Utah Man Sues McDonald's and Coca-Cola After Drink Was Allegedly Spiked With a Heroin Substitute

Stock image: A McDonald's in Utah has served a man a diet Coca-Cola spiked with a heroin substitute. Getty Images

A Utah man is suing McDonald's after his Diet Coke from the drive-thru was spiked with heroin treatment drugs.

Trevor Walker says he visited a McDonald's on August 12, 2016 to grab lunch for himself and his family. He ordered two McChicken sandwiches, two Diet Cokes and two Happy Meals. Sipping on the drink once he was home, Walker said he started to lose feeling in his fingers, arms and legs while holding his one-year-old baby.

"My life and being here is the biggest miracle of the whole situation," Walker said, according to Fox 13. "As I started to shift my body, I started to sense almost like a lapse in time, like between the time I would move my hands there was a delay."

He messaged his wife, who was working at their in-house hairdressing salon, while his eight-year-old son held the baby boy. "Something is vey (sic) wrong with me. I am having sensations in my arms and everything is moving slowly. I'm feeling scared. I don't know what to do," the first message said.

"I'm so scared I'm trying to be calm. I need you," the second message read.

His wife, Rachelle Walker, arrived and rushed him to hospital, leaving the children with a neighbor. A urine test discovered he had consumed buprenorphine, a medication used to treat heroin addicts. Rachelle immediately called home and told the neighbors not to let the children near the food. She asked the neighbors to bring the food into the hospital and that's when she noticed a thin strip on top of her husband's drink, along with specks floating.

Police were called and the drink was sent to the Utah State Crime Lab to be tested. Tests confirmed the presence of buprenorphine and naloxone.

Walker has since recovered and is suing McDonald's, Coca-Cola Co. and the local drink distributor Swire Coca-Cola. He is seeking damages for medical costs, loss of income and punitive payments for his psychological trauma and post-traumatic stress.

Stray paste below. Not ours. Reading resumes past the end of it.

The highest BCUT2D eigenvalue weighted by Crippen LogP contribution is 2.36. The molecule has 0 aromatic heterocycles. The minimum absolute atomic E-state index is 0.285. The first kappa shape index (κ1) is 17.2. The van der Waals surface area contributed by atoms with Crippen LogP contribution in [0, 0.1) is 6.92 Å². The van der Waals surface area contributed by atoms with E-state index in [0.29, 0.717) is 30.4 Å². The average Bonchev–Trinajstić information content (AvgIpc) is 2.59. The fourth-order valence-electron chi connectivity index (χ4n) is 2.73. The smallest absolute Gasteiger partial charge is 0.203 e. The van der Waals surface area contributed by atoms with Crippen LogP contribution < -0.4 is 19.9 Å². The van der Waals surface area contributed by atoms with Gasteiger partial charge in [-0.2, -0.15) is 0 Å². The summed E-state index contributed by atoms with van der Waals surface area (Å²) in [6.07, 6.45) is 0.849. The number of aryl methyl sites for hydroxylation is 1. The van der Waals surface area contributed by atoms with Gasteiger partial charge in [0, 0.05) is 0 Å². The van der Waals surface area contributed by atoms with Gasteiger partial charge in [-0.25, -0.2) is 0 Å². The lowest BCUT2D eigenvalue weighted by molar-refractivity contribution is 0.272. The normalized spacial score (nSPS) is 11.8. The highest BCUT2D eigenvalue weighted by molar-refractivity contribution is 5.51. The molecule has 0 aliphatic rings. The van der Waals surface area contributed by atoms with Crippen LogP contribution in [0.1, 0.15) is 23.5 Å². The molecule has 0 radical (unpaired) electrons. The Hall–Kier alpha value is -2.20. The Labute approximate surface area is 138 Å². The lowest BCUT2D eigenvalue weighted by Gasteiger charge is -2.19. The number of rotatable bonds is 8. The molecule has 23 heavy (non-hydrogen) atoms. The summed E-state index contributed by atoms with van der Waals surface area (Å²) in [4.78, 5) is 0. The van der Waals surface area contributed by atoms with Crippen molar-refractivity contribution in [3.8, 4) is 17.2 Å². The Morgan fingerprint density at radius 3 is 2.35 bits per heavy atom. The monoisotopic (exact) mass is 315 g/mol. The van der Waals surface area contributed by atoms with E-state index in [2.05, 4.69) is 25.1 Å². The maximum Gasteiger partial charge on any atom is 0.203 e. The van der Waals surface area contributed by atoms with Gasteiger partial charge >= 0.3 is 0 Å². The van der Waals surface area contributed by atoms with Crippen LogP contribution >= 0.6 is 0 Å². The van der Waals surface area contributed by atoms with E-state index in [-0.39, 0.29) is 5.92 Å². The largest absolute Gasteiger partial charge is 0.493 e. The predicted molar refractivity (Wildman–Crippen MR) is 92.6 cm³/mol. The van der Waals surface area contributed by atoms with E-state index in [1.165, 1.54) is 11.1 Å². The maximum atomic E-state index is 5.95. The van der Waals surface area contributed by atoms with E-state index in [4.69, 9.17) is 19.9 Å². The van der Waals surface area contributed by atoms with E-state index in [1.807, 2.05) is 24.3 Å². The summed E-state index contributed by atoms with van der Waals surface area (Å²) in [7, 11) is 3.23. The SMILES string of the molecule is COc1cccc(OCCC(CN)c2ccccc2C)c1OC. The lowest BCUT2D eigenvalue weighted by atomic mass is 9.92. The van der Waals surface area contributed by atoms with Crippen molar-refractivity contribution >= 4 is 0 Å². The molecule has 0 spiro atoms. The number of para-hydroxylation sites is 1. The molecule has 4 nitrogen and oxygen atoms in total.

It is alleged that one of the workers purposely spiked the drink. Walker's suit alleges it was the brother of the restaurant owner, who "had posted about disrespecting McDonald's customers through the drive-thru window" and was a "known drug user."

According to the Salt Lake Tribune, Walker has been offered a settlement but rejected it, saying he wants to go to court. "We wanted McDonald's to take responsibility for what happened," Walker said. "There's nobody interested in making sure this doesn't happen again. There's some guy out there who can just do it again."

Security footage from the day has since been deleted. McDonald's said it is automatically deleted after 30 days. When asked for the footage, McDonald's originally handed over recordings from August 13, a day after the incident. They also said they did not have a record of who was working that night.

"I know it's irrational to think this is going to happen [to us] again, but that doesn't change that my brain won't stop thinking about it," Walker said. "It could have been anybody. It could have been my kids."

In a statement, McDonald's told Newsweek: "The safety and integrity of our products are our top priority. We're working with our customer on this matter to understand the facts."

Coca-Cola did not immediately respond to a request for comment.